I would have adored Skin Deep by Laura Jarratt when I was twelve; I loved reading it yesterday. This would be soft porn when I was twelve; easily a bestseller and like Grease the talk of the playground. I remember being madder than hell (internally – no way would my mum tolerate any expressions of anger) when she said I was too young to see Grease. Everyone was talking about the cinema scene and it was the first time I considered lying and seeing it secretly.
Now I’m the mum. This is not a criticism because the intimacy between Jenna and Ryan was mutual, tender, romantic. I’ve no doubt they were in love; it’s the sort of first love you hope for your daughters. Not the – flash in the pan I’ve had my way with you love. Or the – you’re not going out with friends because I own you love. Still…I can’t help wishing she were a year older. One might say what’s in a year but a lot at that age. If I was Ryan’s mum I’d be terrified he’d engage in a sexual relationship with Jenna because legally she’s under 16. If it ended badly there could be legal ramifications. I know it’s only fiction and the fact that I’m worried is because Lisa creatively formed real characters.
I think if Ryan was a nerd and not girl savy the age gap wouldn’t bother me but Ryan at sixteen is a young adult, he’s sexually active; Sadie wasn’t his first.
“That was the thing about the girls who chased me. They lived in their own little worlds in their heads. They made their own realities and I was just there to make them feel good. It didn’t bother me. I never got attached. It was just sex.”
He’s shaving, working, responsible for his mum. He’s functioning as an adult although his language and emotional struggles reflect he’s still young and needs supports.
But maybe his maturity is what led to his friendship with Jenna which blossomed into love…and if any girl needed to see herself reflected as desirable in a boy’s eyes…it’s Jenna that it’s now. We can’t always empower ourselves; sometimes we need to be told you’re beautiful.
I don’t want to get into the age thing deeply.
A quick music interval to put my one concern aside. Fav song at the moment is My Ye Is Different by OSH a Brit rapper from Croydon. I love the accent; it’s gritty and feels like home.
Back to Skin Deep. Firstly I love the novel’s Britishness; I’ve read so many American romances that sporadically I need a taste of England. I think Skin Deep is on par with my favourite YA American writer; Courtney Summers.
Laura Jarratt’s timing gently moves the romance along and I was engrossed in Jenna and Ryan’s lives and relationships. All the characters were relevant and I was glad the attack was a sub plot and not some – did he do it? dilemma because the warmth and trust between Jenna and Ryan would be compromised.
This novel is easily a one sit read; other than a dash to the kitchen for a cuppa and a walnut whip. I know what you’re thinking – she ate all that and still needed a walnut whip? D’on’t judge. I was not going to bed till I’d had my Valentine Disney moment when true love wins out and that required chocolate.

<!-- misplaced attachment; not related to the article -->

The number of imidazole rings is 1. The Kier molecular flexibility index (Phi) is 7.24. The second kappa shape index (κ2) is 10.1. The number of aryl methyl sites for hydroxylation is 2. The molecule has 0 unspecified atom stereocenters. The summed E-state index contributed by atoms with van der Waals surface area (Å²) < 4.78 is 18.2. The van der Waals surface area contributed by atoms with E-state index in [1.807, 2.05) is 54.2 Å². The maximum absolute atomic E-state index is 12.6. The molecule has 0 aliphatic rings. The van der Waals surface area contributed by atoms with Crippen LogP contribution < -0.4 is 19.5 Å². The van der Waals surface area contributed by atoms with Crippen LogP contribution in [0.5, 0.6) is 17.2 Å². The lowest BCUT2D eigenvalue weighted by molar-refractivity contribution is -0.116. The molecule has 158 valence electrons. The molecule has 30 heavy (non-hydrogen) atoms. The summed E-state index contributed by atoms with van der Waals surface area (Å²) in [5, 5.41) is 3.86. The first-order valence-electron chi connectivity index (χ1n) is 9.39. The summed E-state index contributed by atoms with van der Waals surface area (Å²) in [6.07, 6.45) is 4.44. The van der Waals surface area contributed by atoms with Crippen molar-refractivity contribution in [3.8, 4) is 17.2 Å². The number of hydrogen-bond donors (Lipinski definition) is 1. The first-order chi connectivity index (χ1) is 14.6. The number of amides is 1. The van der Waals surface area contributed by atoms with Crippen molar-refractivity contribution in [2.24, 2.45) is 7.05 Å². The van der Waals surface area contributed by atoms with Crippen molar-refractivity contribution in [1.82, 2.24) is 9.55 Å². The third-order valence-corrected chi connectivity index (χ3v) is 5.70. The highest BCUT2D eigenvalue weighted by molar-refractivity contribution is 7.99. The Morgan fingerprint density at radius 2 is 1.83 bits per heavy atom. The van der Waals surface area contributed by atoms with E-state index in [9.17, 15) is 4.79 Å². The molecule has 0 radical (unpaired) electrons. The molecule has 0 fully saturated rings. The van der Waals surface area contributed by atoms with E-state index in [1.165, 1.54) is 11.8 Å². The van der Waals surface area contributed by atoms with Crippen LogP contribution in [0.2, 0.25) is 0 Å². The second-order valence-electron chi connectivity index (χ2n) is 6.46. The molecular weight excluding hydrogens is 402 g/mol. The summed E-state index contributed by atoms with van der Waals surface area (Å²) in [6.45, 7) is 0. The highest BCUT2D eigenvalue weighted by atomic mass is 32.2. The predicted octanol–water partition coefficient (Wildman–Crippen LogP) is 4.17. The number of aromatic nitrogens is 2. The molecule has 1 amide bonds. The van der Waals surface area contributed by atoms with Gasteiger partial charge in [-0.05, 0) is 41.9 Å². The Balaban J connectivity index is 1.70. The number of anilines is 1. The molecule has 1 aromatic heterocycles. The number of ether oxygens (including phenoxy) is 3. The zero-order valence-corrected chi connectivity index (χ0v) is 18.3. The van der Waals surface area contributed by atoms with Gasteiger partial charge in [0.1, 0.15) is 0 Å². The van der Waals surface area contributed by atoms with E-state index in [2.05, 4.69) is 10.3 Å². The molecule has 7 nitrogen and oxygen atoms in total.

The line in the book that resonated with me the most was:
“I felt guilty for feeling suffocated again, but I hugged her back because I loved her. And I didn’t understand how those two feelings could sit in a person side my side.”
Because it mirrors a line in Random Attachment:
“Joslyn sat on her throne at the kitchen table, carmen rollers in, plucking her eyebrows. Noting the empty bottle Mia tensed, her mum had stolen Jesus’ miracle and turned rent money into wine again. Mia’s anger tasted all the more bitter because she had to swallow it. How do you tell your mum you love her but you hate her more.“
In one way I want to dislike this book (professional jealousy; a mild form). Electric Monkey (Egmont) passed on my novel The Rebirth of Henry Whittle, three years ago. The feedback was great:
“Henry Whittle, I think, is one of the most distinct novels I have read in some time and really enjoyed the noir Mean Girls element to if. For me it felt a little too adult focused…”
My novels are hard to place; I see that. Why? Because they’re books aimed at older YA readers 14+ and have crossover to women’s fiction but the voice is very much YA/NA. My books are contemporary romance; the characters do make love. There is a criminal sub plot so there’s violent content. And no matter how much publishers say they like the premise, the characters, the writing, they are uneasy with some of the content. So I self publish; that way it’s the story I want to tell, written the way I write.
So I’ve had an agent, I had my book edited, I’ve been passed over and that makes me even pickier. A novel needs to be better than mine for me to appreciate it so credit to Laura Jarratt…Skin Deep is a top teen read and so even though my blood pumps green envy it’s a
5 out of 5 ♥♥♥♥♥
I must make one last point. I’ve read two cracking adult thrillers recently Sweet Little Lies by Caz Frear and Then She Was Gone by Lisa Jewell. Two great reads, both books I’d recommend though I didn’t award full stars. I read across all genres even Andy McNab; I don’t have a rating guide, I simply tell you how I feel at the time I read the book.
Sending hugs to anyone who needs them xxxx
Reading can either be a learnt behaviour or an emotional journey. Don’t read one word after another. Instead infuse yourself between the cover with a girl that’ll have you hungrily breathing in the pages